Last Friday my wife and I went to see the Oregon Symphony in Salem even though we don't like classical music. Or, usually, symphonies.
But Storm Large, Portland's rock goddess, was singing along with the symphony in "The Perfect Storm" show that moved to the Schnitzer Concert Hall this weekend. Which also featured rock violinist Aaron Meyer in the first part of the program -- another amazing performer.
Large was on her best behavior during her sultry lounge-singer sort of performance. She noted this near the end of her show, saying something like "Salem, I bet you were wondering what you were going to get tonight. But look! I didn't curse once. And I wore underwear!"
She was dressed elegantly in a slinky black dress, nicely made up in glittery eye shadow, her blonde hair neatly coiffed. But anyone who saw her sing on Rock Star SuperNova back in 2006 knows that Large has a whole other way of being "Ladylike" (her original song).
Storm Large's versatility is hugely impressive. Like Lady Gaga, she can play sophisticated nightclub singer or down-and-dirty rocker. I forked out for center seats, six rows back, in Willamette University's Smith Auditorium.
I loved being able to clearly see Large's expressive face. Not to mention her attractive body. In 2011 she took the place of Pink Martini's lead singer, China Forbes, who had vocal cord surgery. Here's a video of her singing with Pink Martini in her sophisticated style.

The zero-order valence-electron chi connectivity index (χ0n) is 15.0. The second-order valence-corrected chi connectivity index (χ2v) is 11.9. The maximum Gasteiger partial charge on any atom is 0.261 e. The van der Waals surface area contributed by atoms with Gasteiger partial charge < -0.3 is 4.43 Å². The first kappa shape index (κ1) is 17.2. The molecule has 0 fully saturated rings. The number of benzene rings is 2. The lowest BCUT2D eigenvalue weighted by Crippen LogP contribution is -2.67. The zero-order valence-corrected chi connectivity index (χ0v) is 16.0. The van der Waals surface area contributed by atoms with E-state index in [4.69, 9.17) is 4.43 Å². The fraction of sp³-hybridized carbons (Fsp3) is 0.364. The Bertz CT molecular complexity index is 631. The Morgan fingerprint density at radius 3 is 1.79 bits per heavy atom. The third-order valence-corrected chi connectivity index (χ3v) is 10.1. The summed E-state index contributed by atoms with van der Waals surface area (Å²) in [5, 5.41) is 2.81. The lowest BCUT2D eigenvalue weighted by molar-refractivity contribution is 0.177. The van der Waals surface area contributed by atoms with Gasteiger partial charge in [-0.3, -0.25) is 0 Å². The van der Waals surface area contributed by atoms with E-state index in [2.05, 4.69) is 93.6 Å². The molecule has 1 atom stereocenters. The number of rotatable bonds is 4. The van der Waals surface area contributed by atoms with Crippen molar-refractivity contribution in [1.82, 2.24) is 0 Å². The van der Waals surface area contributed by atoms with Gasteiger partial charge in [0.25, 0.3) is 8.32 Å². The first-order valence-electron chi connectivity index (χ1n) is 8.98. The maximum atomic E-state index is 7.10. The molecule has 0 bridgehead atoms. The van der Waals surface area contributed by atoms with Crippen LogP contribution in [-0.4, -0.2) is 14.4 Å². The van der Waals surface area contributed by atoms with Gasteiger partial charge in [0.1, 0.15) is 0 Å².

And then there's "8 Miles Wide" from her show Crazy Enough. Hint: she's not talking about the Grand Canyon, but rather, um, a intimate bit of womanly geography.
Friday night Large said she had a "kink" for love songs.
Especially for love songs about relationships that end badly. Even better... love songs about relationships that start badly. I loved her honest, pleasingly cynical, yet still hopeful attitude toward love. Yeah, it hurts. But oh so good.
A big audience pleaser was her unique rendition of "Hopelessly Devoted." Large said the original singer (Olivia Newton-John in Grease, I assume) got it all wrong. Large told us that if she was jilted by a jerk, she wouldn't be sitting on a swing, softly singing about the break-up.
The guy would be duct-taped in an empty warehouse, his head over a toilet, getting what he deserved.
Her emotionally honest approach to love is even more bluntly revealed in Large's wonderful "I Want You to Die." Great lyrics. Note to self: If you're ever reborn and somehow are on the edge of fulfilling your karmic desire to have a romantic relationship with a reincarnated Storm Large, don't!
For obvious reasons.
Storm Large is a fascinating personality. Seeing her perform close-up Friday night, I could tell that a complex, intelligent, highly engaging woman was singing beautifully with the Oregon Symphony.
In an interview with Rosie O'Donnell, Large talks about her childhood, her mentally ill mother, and forgiveness. Honest. Real. Super talented. That's Storm Large. Portland, and Oregon, is fortunate to have her.